Book Review: Final Bearing
by George Wallace and Don Keith
Reviewed by Elliott Grollman
For Homeland Defense Journal Online
“Final Bearing” is a modern day thriller involving military special operations, naval submarine warfare, organized crime and narcoterrorism. The cast of characters could come right out of today’s headlines.
Narcoterrorists in South America, not satisfied with their efforts in their homeland, decide to target the United States for its counterdrug efforts with a new deadly designer drug.
When U.S. intelligence gains wind of the plan, the Navy launches a secret military operation with one of it crack SEAL teams and the attack sub Spadefish, which is on its final mission. Its mission: Enter the war on drugs and take out the source.
At the same time, a DEA agent with connections to Colombia and a personal score to settle wages his own counter-drug operation against the group in the United States. Casualties mount as each side races to out maneuver the other. Leaks from both sides set deadly traps for the other. Both sides speed forward in their campaign with the lives of many in the balance.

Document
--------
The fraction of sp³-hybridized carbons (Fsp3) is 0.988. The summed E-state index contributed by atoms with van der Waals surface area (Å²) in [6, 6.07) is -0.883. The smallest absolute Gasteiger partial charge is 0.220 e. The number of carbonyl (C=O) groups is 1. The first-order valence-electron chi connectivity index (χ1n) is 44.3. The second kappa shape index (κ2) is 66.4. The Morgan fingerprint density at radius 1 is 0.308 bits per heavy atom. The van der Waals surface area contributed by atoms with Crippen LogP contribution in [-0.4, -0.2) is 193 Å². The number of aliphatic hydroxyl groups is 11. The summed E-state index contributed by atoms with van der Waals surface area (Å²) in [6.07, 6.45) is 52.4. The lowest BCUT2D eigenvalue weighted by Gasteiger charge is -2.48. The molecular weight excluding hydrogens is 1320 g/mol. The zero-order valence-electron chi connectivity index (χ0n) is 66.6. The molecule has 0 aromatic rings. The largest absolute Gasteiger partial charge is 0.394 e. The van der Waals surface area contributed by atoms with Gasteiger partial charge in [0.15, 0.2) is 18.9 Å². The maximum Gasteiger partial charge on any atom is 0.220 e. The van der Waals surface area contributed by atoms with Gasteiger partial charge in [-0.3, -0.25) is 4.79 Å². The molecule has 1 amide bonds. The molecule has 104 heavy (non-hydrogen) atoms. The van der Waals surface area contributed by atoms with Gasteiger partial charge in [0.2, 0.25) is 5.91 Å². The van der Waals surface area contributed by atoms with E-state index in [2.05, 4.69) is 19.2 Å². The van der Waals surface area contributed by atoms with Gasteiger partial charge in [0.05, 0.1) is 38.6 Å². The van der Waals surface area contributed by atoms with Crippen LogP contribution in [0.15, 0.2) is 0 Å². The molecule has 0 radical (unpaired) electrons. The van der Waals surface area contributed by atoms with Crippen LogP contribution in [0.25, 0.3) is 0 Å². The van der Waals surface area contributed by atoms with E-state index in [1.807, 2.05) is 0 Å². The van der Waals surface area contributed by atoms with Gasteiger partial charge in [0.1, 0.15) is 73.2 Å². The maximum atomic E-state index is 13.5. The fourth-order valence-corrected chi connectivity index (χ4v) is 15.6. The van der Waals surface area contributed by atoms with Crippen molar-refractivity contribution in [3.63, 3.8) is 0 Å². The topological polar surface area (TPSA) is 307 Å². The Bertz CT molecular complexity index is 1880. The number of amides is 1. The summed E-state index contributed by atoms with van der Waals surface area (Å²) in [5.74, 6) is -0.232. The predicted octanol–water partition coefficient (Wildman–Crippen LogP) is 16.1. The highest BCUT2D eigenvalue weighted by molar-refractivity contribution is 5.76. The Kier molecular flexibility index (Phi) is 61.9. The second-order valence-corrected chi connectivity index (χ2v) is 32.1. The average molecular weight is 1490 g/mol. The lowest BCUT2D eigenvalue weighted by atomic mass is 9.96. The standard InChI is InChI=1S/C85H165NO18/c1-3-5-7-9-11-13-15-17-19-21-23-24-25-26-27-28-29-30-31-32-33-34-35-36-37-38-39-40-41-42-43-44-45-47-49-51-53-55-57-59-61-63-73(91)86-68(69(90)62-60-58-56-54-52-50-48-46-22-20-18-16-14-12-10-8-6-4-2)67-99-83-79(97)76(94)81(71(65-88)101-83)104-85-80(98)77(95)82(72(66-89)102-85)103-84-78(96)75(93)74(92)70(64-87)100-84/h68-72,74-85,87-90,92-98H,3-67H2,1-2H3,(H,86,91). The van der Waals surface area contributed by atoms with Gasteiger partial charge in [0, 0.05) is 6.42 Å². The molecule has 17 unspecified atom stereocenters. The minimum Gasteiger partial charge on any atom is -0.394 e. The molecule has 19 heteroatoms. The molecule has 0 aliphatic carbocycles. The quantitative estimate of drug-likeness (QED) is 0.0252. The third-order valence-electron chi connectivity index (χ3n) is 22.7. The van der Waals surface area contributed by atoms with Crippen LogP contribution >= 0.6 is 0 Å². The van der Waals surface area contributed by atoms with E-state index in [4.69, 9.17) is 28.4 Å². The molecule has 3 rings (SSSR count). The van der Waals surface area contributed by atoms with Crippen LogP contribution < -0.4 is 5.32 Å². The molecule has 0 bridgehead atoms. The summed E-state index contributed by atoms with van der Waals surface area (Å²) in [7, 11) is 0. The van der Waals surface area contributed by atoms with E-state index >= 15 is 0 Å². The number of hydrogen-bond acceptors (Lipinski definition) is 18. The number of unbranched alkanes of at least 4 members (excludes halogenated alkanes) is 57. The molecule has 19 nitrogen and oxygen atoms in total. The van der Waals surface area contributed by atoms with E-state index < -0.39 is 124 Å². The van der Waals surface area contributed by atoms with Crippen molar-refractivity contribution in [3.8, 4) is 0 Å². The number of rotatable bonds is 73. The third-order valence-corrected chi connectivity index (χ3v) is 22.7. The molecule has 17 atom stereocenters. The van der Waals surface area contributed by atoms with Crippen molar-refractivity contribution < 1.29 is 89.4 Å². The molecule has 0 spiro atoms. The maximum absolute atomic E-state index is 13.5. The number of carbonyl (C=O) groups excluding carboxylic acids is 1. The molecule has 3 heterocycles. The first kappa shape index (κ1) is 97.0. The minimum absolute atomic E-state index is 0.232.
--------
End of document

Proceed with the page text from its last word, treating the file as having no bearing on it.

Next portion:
The story is fast paced, exciting and one you don’t want to put down until the end. A classic modern day story of man and technology in the battle of good vs. evil.
Elliott Grollman is a retired U.S. Army Reserve major and adjunct professor of criminal justice.
Harrison News Herald Review
Novelist Keith and retired submariner Wallace agreeably join forces in
this thriller of submarines versus drug lord Juan de Santiago, whose ambitions
seem to run to being a Colombian Saddam Hussein. Facing him are a DEA agent who
has been fighting Santiago for years, and Bill Beaman, the leader of a team of
Navy SEALs operating off the aging attack submarine Spadefish, commanded by
Jonathan Ward. The action proceeds and in some places wanders from Colombia to
Seattle, Washington, and across the land and under the sea, too, realizing a
full quota of vivid combat scenes and a comparatively high body count along the
way. Disbelief that drug-lord dictators could find high-tech subs handy must be
suspended, but once it is, heck, relax and enjoy. And if you’re aware of what
sailors feel when a beloved ship reaches the end of her career, the book
eventually achieves real power. Above average for its salty breed.
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